Unless you’re working for the big entertainment corporations or a more constant gig at a studio or long-running TV show, a life in film is more like that of a circus performer – constantly moving to different locations, not just in your own country, but across the world.
This is especially true in the modern environment of independent production when co-production (and the subsequent tax incentives / grants) is so essential. Of course, creating a film around a potential financial grant is usually the bumpy road to creative concession. Developing and honing a project is always the start point – and then see where the opportunities take you.
With every film you start again from scratch. It’s not like a formula that can be so easily replicated – which is what makes the process so scary and exhilarating at the same time.
But most importantly it’s a collaborative process. The very essence of making a movie or TV show on any kind of scale is working with other people. Not just the obvious of actors and crew on set or in post – it’s also the creative start point of the script. Very few film makers have total creative freedom. The auteur director can have a personal vision, but storytelling is the combination of some many rich talents.
Working together becomes an even greater challenge when taking into account a different country, a different language and different cultural roots. It begins with the producers. It can end with the producers as well. Twice I have experienced producer groups intrested only in the money.
Mostly though you get to share a dream. And a film dream is the same the world over. I know, there are some people for who the thrill of it all is the deal and making a financial cut. On the set most people will argue they’re just making a living. Truth to tell, all are seduced in some way by the allure of the visual story.
In the same way, the working practices in different countries may taking some getting used to. A shoot that took us from Canada to France to England saw an ‘interesting’ dynamic between the different crews. Producing in Lithuania revealed an accounting structure that I’m still getting my head around. And every country has their own definition of meal breaks!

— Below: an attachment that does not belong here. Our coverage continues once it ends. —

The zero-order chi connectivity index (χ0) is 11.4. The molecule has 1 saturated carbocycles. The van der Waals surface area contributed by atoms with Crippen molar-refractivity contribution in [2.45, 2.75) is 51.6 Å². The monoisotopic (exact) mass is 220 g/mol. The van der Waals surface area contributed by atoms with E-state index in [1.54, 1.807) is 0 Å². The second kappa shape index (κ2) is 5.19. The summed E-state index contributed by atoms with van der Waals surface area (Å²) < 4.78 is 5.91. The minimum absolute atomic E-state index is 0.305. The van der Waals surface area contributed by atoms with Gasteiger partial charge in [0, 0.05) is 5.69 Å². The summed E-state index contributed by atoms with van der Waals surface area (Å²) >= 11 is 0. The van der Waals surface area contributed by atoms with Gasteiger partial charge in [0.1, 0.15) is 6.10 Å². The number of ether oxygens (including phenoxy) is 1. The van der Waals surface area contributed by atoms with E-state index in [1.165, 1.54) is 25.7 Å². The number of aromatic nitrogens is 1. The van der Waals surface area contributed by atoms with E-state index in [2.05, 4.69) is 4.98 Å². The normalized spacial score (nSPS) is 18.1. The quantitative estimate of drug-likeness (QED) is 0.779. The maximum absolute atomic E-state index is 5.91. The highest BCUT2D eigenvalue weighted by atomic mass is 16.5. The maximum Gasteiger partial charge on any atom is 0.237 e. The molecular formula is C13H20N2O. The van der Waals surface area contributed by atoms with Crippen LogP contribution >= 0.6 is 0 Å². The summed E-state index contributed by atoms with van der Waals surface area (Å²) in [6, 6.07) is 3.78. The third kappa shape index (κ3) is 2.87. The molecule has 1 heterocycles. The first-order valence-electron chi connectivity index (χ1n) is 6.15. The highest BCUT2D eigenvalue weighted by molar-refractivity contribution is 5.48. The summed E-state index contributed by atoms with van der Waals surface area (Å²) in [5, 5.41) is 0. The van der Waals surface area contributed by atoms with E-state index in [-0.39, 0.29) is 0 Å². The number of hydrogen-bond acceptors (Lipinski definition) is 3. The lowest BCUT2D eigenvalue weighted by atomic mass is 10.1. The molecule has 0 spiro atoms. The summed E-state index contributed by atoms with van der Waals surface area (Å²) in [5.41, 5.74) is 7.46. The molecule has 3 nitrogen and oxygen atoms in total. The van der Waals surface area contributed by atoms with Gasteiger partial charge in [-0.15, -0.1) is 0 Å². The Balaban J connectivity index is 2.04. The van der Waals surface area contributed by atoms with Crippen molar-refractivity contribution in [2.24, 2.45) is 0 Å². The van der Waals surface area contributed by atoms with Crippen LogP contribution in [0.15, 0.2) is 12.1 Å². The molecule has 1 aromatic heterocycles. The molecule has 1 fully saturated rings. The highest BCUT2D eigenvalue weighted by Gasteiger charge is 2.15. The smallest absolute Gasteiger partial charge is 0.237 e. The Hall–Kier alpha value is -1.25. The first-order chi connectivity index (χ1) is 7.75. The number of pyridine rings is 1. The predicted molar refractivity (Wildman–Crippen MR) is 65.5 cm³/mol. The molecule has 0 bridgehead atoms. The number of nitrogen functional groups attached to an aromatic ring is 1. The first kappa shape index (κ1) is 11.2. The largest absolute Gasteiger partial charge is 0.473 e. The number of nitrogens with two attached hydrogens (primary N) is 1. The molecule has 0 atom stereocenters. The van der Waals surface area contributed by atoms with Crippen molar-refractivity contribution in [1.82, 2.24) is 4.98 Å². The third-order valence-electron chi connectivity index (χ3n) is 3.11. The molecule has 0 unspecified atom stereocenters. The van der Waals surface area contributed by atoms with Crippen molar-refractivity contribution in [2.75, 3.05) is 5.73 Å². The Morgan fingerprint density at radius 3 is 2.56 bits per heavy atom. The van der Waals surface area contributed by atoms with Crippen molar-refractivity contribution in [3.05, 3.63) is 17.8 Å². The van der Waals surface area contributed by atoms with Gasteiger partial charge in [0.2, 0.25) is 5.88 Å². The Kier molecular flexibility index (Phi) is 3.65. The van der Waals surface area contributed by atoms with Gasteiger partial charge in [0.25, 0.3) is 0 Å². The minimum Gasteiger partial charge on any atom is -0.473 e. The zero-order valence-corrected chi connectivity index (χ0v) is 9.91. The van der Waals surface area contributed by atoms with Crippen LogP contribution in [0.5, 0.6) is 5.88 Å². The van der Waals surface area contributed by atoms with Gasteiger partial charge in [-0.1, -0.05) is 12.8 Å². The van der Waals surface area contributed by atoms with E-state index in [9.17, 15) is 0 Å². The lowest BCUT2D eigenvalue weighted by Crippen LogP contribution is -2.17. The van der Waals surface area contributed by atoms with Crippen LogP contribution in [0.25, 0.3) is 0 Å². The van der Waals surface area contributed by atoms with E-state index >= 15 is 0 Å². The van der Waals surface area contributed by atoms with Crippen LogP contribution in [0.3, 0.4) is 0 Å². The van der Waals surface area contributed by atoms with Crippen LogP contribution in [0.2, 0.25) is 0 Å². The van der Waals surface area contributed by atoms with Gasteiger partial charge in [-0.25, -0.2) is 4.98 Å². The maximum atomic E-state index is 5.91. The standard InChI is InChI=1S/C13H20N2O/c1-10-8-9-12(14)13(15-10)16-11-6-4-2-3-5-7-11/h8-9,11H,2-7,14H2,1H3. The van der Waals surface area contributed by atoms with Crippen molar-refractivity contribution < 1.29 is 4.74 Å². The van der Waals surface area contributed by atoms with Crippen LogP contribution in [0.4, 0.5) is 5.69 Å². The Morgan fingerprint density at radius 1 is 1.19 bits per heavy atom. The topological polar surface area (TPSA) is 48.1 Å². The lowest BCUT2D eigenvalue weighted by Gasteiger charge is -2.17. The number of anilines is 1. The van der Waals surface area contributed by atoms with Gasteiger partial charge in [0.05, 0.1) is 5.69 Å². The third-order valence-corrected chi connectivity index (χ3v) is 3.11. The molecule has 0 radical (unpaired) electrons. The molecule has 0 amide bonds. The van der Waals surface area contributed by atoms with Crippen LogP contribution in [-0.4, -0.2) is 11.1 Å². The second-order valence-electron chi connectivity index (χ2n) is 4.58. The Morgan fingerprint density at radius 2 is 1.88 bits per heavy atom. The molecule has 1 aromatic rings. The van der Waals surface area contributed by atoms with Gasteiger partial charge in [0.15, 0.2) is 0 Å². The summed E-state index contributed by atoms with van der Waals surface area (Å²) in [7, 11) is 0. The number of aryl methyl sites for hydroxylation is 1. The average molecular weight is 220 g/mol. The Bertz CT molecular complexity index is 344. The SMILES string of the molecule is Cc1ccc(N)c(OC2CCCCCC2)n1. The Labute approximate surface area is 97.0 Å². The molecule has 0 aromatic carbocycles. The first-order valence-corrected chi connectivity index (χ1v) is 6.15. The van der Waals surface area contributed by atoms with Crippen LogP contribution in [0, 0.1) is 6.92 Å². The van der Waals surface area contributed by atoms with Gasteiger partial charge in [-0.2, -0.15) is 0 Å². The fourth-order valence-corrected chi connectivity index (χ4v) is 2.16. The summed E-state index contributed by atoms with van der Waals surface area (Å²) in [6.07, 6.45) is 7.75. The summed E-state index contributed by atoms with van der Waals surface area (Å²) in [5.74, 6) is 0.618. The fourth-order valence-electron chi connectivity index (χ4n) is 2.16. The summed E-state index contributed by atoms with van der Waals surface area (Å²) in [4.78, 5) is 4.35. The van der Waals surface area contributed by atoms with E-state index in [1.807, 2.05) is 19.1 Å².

For unrelenting work-ethic nothing beats China. Physically and emotionally exhausting – but always in a good way. Inherent within the creative and financial pressures of making a film are the times when emotions will rise up and whiplash any ‘discussion’. Yet a natural part of striving to make a film is coming together as a family immediately afterwards. I can honestly say working in China could heighten the extremes of every situation – it was also one of the happiest experiences of working with fellow producers, creatives and crew. It helps if you’re a workaholic. It also helps if you open yourself up to embrace the culture of your host country.
The film also had a great crew from New Zealand who slotted in perfectly with the Chinese crew. For the most part, this was a happy balance. As well as being vast, the Chinese crew showed a daily level of artistry and craftsmanship that was a joy.
Personally, China was such a new experience in general that it actually took us over two years to establish the trusted partners who were right for this story. We approached it the same as any film, however, and that meant first and foremost working together on the script.
The glue that binds us for the months and years that it will take to make the film. Or at least until the circus moves on.